The 2007 law mandated that light bulbs producing more than 100 watts of light meet efficiency standards, starting in 2012. Because conventional light bulbs do not meet those goals, they will be prohibited. In 2014, the same rule will apply to any bulb above 40 watts.
The Blaze explains the reasoning behind the law:
The technology in traditional "incandescent" bulbs is more than a century old. Such bulbs waste most of the electricity that feeds them, turning it into heat. The 100-watt bulb, in particular, produces so much heat that it’s used in Hasbro’s Easy-Bake Oven.
Some have already embraced the 2007 law. California, for example, has banned stores from restocking any 100-watt bulbs.
Unfortunately, finding a replacement for the incandescent light bulb is a more complicated task than originally expected, particularly because the new bulbs must now fit into fixtures and lamps designed for older technology.
Liberals have touted the compact fluorescents as a viable alternative, seemingly ignoring the many serious problems associated with them — most notably, the presence of toxic mercury vapor within the CFLs. The New American’s Daniel Sayani explains:
CFLs have powerful radiation-emitting electromagnetic fields which expose people to "dirty electricity," which can lead to a fivefold increase in cancer; furthermore, because they are composed of mercury vapor, broken CFLs can be deadly, as users are exposed to possible mercury poisoning. In addition, the bulbs have been linked to severe neurological damage, as they can result in migraine and epilepsy attacks.
In addition to the many potential health risks associated with the CFLs, the Wall Street Journal reports that the promised longevity of the bulbs has been exaggerated by over 30 percent.
The organic light-emitting diodes (OLEDs), another new lighting technology, have had problems with mass production. The Blaze writes:
OLEDs are glowing sheets or tiles, rather than pinprick light sources, as LEDs are. They’re used as vibrant color screens for smartphones, particularly from Samsung Electronics Co.
But making OLEDs that are big, bright, cheap and long-lasting enough for use as light sources has proved difficult, in part because they use chemicals that are sensitive to oxygen and spoil unless sealed very carefully.
Several OLEDs, produced by Acuity Brands, Inc., will be on display at the Philadelphia light show. The diodes are expected to go on sale next year, but their expense will likely prohibit them from becoming everyday household items.
LEDs, while efficient, durable, and easily mass-produced, are quite expensive: more than $40. Furthermore, the LEDs produce heat, which shortens their lifespan and reduces the efficiency of the diodes. The problems increase as the bulb gets brighter.
The most powerful of the LEDs is equivalent to the 60-watt bulb, but the lighting company Osram Sylvania has announced that it overcame the heat problem and will be unveiling a pear-shaped 100-watt-equivalent LED bulb at the light show. Additionally, Osram Sylvania's 75-watters will be available at Lowe’s in July. Royal Phillips Electronics NV will have the 75-watt bulbs in stores later this year as well, priced between $40 and $45.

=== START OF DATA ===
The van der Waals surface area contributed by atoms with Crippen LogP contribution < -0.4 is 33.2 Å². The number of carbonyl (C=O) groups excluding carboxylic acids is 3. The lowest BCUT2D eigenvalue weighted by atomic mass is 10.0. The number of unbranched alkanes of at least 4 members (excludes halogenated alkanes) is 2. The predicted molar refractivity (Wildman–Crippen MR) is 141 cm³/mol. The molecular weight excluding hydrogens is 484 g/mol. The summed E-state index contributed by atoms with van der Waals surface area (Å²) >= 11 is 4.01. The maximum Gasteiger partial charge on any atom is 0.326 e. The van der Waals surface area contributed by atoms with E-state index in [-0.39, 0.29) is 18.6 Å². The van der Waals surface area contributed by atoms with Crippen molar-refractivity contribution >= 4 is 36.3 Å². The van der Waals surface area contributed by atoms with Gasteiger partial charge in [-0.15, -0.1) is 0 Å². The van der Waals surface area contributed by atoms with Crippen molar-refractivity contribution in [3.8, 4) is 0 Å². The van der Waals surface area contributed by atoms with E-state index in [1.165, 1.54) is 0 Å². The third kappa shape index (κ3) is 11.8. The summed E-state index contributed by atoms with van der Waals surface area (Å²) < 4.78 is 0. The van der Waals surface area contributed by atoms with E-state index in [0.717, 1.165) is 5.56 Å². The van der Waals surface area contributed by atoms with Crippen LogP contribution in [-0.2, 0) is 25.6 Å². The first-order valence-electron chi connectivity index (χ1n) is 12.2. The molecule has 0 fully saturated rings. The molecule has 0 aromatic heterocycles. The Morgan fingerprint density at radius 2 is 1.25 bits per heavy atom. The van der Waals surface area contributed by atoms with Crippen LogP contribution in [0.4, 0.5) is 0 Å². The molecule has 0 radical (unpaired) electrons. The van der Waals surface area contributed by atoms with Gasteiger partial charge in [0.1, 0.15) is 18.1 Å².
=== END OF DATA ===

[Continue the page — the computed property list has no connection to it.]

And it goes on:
Likewise, the Lighting Sciences Group Corp. will be showing a number of 100-watt-equivalent light bulbs at the LightFair, including some that cool the LEDs through microscopic devices similar to miniature fans which move air through the chips.
The federal government has implemented a program to help stimulate the development of LEDs. The $10 million “L-Prize” will be awarded to any company which can produce an energy-efficient replacement for the 60-watt light bulb, as it is the most common. A significant obstacle for interested firms, however, is that the L-Prize target cost is $22, significantly lower than the $40-50 range of most companys' new bulbs.
Still, the Department of Energy expects a 60-watt equivalent to cost approximately $10 by the year 2015, within the same price range as the compact fluorescent bulb.
Meanwhile, Republican lawmakers have voiced intense opposition to the lighting regulations. Senator Mike Enzi (R-Wyo.) and Senator Jim DeMint (R-S.C.) have introduced the BULB Act, legislation to reverse the ban on the incandescent light bulbs. DeMint indicates, “Washington needs to stop picking winners and losers in the marketplace and micromanaging how Americans live their lives. Americans are fully capable of choosing the best way to light their own homes and what best fits the needs and budget of their families.”
Senator Enzi asserts that the principles of the free market system would best dictate the winners and losers:
I think it’s fine if someone wants to fill their home or business with the light from the [CFLs]. I also think it’s fine if someone wants to buy an old-fashioned bulb because it works better for them. If left alone, the best bulb will win its rightful standing in the marketplace. Government doesn’t need to be in the business of telling people what light bulb they have to use.
Little progress has been made on Enzi’s and DeMint’s BULB Act, which has been stuck in the Committee on Energy and Natural Resources since March.
Similarly, Representative Michele Bachmann (R-Minn.) reintroduced her signature “Light Bulb Freedom of Choice Act” in March, which also seeks to repeal the ban of the incandescent light bulbs. Her bill was referred to the Subcommittee on Energy and Power on March 8, and has seen no further action since that date.